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Breeds with portosystemic shunts
Compendium on Continuing Education for the Practicing Veterinarian (2004)
  • Karen M Tobias
  • Barton W Rohrbach, Dr., University of Tennessee - Knoxville

In this retrospective university study using data from a central veterinary medical database, the proportion of diagnoses of congenital portosystemic shunts (CPSs) and the breeds at risk during a 22-year period were determined. CPSs were identified in nearly 0.2% of all dogs and in 0.05% of mixed breeds. Most dogs were 2 to 12 months of age at diagnosis. From 1980 to 2001, the proportion of CPS diagnoses increased 10-fold. In 2001, the annual proportion of CPSs compared with all diagnoses was 0.5%. The greatest number of diagnoses was in Yorkshire terriers. The highest percentage of diagnoses were in Havanese (3.2%), Yorkshire terriers (2.9%), Maltese (1.6%), Dandie Dinmont terriers (1.6%), and pugs (1.3%). The authors recommend that owners and breeders be aware of breeds at risk of CPSs and that appropriate diagnostic tests (i.e., bile acid analyses) be instituted if clinical signs exist in these dogs. Furthermore, affected dogs should also be neutered.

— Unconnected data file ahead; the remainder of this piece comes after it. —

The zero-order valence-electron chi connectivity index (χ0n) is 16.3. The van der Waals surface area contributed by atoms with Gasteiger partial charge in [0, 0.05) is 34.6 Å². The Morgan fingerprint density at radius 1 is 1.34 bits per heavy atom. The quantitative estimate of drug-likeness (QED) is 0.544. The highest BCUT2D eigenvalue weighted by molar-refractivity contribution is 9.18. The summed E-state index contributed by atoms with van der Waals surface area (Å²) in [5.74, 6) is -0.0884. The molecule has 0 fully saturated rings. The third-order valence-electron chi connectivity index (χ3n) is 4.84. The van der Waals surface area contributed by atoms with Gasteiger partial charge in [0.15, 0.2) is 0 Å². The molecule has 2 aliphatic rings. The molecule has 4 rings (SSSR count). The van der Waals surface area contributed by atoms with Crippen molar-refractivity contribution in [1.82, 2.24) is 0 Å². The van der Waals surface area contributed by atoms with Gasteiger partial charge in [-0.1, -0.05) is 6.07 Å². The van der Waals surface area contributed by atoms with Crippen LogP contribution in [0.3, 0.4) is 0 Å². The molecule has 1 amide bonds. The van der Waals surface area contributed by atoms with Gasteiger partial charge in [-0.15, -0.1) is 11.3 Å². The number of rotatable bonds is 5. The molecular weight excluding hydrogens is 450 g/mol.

• congenital abnormalities diagnosis dog breeds liver liver diseases risk terriers dogs birth defects congenital malformations congenital portosystemic shunts Dandie Dinmont terriers Havanese Maltese (dog breed) pugs Yorkshire terriers Canis Canidae Fissipeda carnivores mammals vertebrates Chordata animals small mammals eukaryotes dogs
Publication Date
Citation Information
Karen M Tobias and Barton W Rohrbach. "Breeds with portosystemic shunts" Compendium on Continuing Education for the Practicing Veterinarian Vol. 26 Iss. 10 (2004)
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